We Should Aim for “Crazy and Oldschool”

If being crazy means we know our patients backwards and forwards, show up at the hospital when they’re admitted, and help fill in the blanks of their medical history when our patient is unable, then sign us up.

If being old school means our doctor-patient relationships are rock solid, cradled in trust, and wrapped in endless care, then we’re on board.

Like the experience in this story told by Dr. Dhand over at KevinMD, we’re totally up for letting DPC take us back to basics.

A couple of weeks ago I was on-call and had to go down to the emergency room to see a patient. Before I entered the room, I was told that the patient was accompanied by her long-time physician who was a bit “crazy and old school.”

“Hmm … that’s strange … why would her physician be in the room with her?” I thought to myself. When I went in to introduce myself, sure enough sat next to her was an elderly physician probably in his late 70s or early 80s. After he greeted me with a warm and friendly handshake, he told me that he had practiced medicine in the local area for the last several decades. I still continued to wonder exactly what he was doing there, and this thought persisted for the next few minutes.

However, as I got further into the interview, I quickly realized just why he was sitting by his patient’s side. This doctor had cared for the patient for at least the last 30 years, was in the process of winding down his practice, but felt compelled to come and visit his patient (with no financial incentive to do so) as soon as he heard she was being admitted to the hospital. The patient — elderly herself and hard of hearing — wasn’t able to give me a complete history. But that was OK, because her doctor knew her inside out. Every little detail.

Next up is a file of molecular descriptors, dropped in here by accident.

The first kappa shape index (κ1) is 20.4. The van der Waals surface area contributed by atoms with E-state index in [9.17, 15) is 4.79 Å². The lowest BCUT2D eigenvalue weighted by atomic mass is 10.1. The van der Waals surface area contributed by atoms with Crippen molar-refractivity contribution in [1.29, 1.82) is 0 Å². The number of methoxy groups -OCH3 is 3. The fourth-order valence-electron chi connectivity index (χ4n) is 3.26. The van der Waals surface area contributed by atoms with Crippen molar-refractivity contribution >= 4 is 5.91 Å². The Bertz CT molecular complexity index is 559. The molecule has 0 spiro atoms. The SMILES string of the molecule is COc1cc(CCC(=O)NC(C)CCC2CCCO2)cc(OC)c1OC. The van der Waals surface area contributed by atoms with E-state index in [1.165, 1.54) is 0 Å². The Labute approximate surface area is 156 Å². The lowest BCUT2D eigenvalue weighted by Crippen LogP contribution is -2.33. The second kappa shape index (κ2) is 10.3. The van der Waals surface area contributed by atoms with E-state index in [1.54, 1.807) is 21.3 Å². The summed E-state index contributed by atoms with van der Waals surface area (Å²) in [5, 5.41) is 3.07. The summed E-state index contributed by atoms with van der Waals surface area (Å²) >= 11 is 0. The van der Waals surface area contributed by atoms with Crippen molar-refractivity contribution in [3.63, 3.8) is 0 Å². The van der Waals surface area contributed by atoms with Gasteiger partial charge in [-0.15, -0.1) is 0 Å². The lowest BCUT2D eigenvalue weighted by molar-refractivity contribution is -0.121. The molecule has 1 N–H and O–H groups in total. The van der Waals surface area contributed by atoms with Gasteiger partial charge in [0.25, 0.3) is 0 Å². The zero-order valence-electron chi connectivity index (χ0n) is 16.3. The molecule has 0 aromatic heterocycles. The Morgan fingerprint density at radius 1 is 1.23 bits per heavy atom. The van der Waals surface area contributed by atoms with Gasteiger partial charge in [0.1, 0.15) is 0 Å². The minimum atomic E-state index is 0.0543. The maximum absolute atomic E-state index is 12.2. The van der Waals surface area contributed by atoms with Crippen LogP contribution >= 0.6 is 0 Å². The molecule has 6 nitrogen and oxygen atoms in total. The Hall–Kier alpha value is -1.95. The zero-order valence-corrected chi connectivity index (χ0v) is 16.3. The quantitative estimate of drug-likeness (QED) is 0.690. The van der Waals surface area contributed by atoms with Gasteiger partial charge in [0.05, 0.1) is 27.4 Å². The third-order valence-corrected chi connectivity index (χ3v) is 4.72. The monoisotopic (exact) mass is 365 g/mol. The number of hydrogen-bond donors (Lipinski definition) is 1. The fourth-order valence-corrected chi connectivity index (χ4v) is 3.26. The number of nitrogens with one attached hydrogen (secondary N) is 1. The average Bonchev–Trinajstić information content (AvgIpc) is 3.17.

Read the full story over here and after you do, a little personal reflection of your own might be just what the doctor ordered.

Pamela Wible Shares A Day Of Ideal Medicine

by Pamela Wible

Johnny’s disabled. He can’t get to my office anymore. So I drive 100 miles up the Oregon coast to check in on him. I get lost, but finally discover his little white house on the edge of a cliff overlooking the Pacific Ocean.

Read Dr. Wible’s complete post on KevinMD.com

Dr. Wible’s a huge inspiration for us in Wichita.

Please, take a moment to experience her day at the “office”, or in this case, a man’s house in Oregon adjacent to a 100-foot cliff.

The Benefits Of Price Transparency Are Overstated. The Benefits Of An Accessible Doctor You Trust Can’t Be Stated.

Maybe you heard something like this on the radio recently: A mom takes her new baby to the emergency department on a weekend because she thinks her daughter might have a urinary tract infection. She’s right, but regulations say the baby has to stay in the hospital for two days to ensure the infection clears. Afterwards, the mom is surprised by and concerned about a $7,000 hospital bill for the baby’s care.

The reporter says that since more companies are purchasing high-deductible health plans for their employees, it’s increasingly important that people can find out the price of their care so they can make better choices.

Read more